Second, this quotation reveals that Paul’s primary target audience was Gentiles rather than Jews. Yet Scripture also reveals that Jewish teachers were Paul’s chief antagonists as he worked to bring about the “obedience of faith among all the Gentiles.” Those Jewish teachers sought to undermine his God-given gospel to Gentiles with a message that reflected the same attitude of the Pharisee in Jesus’ parable. Their teaching about salvation was blind to their sinfulness, proud, graceless, legalistic, Christ-less, and based on a pathetic standard of righteousness, most often circumcision and keeping some ceremonial aspects of the Mosaic Law (see Gal. 4:10-11; 5:2-3, 6, 11, 6:12-15).
Paul fought their teaching tooth and nail in many of his letters. He also differentiated between the works that the Jewish legalists were so much emphasizing and true holiness. For example, he wrote to the Corinthian Christians:
Circumcision is nothing, and uncircumcision is nothing, but what matters is the keeping of the commandments of God (1 Cor. 7:19).
This single verse speaks volumes about the true nature of Paul’s battle with legalists. Yet by many contemporary definitions of legalism, this one verse would make Paul a legalist himself!
Understanding this background, we can better grasp why Paul wrote statements such as those found in Ephesians 2:8-9, addressed primarily to Gentile believers (see Eph. 2:11-3:6):
For by grace you have been saved through faith; and that not of yourselves, it is the gift of God; not as a result of works, so that no one may boast (Eph. 2:8-9).
Did Paul write those words because he was concerned that the Ephesian believers were becoming overly-zealous about obeying Christ’s commandments? No, he wrote them because he didn’t want them to be deceived by Jewish legalists who were trying to convince his Gentile converts that they needed to be circumcised and keep other ceremonial aspects of the Mosaic Law to be saved.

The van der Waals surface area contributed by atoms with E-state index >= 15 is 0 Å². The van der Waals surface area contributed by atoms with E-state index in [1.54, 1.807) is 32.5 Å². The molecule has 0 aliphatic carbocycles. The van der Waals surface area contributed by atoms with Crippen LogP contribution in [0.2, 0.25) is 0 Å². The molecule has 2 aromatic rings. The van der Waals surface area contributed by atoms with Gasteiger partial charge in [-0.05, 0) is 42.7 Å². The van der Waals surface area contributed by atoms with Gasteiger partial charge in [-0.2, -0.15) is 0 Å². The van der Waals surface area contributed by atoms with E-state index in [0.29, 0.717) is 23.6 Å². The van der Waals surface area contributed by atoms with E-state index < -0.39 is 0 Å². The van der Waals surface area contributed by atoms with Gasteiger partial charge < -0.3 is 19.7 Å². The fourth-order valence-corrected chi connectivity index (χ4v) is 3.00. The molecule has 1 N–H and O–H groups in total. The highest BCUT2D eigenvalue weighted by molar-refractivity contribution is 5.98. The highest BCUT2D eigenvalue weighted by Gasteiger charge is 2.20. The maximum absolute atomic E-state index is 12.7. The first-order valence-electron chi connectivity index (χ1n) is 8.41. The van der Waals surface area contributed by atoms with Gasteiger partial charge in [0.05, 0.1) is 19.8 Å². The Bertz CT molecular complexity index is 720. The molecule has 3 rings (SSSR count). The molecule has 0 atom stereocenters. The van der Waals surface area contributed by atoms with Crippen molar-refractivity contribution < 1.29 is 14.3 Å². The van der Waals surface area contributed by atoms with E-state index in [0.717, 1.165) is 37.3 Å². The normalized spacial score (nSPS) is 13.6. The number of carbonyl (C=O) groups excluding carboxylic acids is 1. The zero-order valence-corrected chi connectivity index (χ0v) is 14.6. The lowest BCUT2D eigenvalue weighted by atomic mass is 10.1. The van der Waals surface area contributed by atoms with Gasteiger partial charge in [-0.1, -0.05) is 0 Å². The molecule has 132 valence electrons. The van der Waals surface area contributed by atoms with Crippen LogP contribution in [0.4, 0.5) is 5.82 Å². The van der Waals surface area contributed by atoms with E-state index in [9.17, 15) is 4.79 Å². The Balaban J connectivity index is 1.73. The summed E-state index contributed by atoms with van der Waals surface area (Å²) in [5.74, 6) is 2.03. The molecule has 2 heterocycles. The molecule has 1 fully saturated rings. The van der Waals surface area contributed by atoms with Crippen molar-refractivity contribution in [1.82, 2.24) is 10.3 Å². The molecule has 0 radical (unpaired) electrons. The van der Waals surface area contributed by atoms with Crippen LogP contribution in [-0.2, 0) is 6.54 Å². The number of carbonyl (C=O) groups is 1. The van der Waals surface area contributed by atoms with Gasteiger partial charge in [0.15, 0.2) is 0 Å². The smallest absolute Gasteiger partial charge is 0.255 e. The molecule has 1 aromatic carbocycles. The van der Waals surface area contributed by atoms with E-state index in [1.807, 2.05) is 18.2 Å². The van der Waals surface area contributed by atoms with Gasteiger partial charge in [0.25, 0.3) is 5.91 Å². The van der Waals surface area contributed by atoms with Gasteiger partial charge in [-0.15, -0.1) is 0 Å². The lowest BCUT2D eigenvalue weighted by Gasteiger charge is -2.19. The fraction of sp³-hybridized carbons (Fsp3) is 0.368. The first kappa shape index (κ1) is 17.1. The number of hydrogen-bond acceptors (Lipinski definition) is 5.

Moreover, did Paul mean that because salvation is by grace and not a result of works, that one can gain heaven without holiness? As we read at little bit further in that same letter, the answer is plain:
For this you know with certainty, that no immoral or impure person or covetous man, who is an idolater, has an inheritance in the kingdom of Christ and God. Let no one deceive you with empty words, for because of these things the wrath of God comes upon the sons of disobedience (Eph. 5:5-6).
These two sentences from the same letter prove beyond any shadow of a doubt that Paul did not mean in 2:8-9 that, because salvation is gift of grace not based on works, holiness is of no consequence. And there are other similar scriptures in Paul’s writings that affirm this (for example 1 Cor. 6:9-10, Gal. 5:19-21). Clearly, Paul believed that no one who is immoral, impure or covetous (which are all forms of idolatry according to Paul) will inherit God’s kingdom, exactly what Jesus taught in His Sermon on the Mount. Paul believed that although salvation is not the result of works, works (good works, that is) are the result of salvation. In fact, had we only read one verse beyond 2:8-9, we would have immediately realized that fact: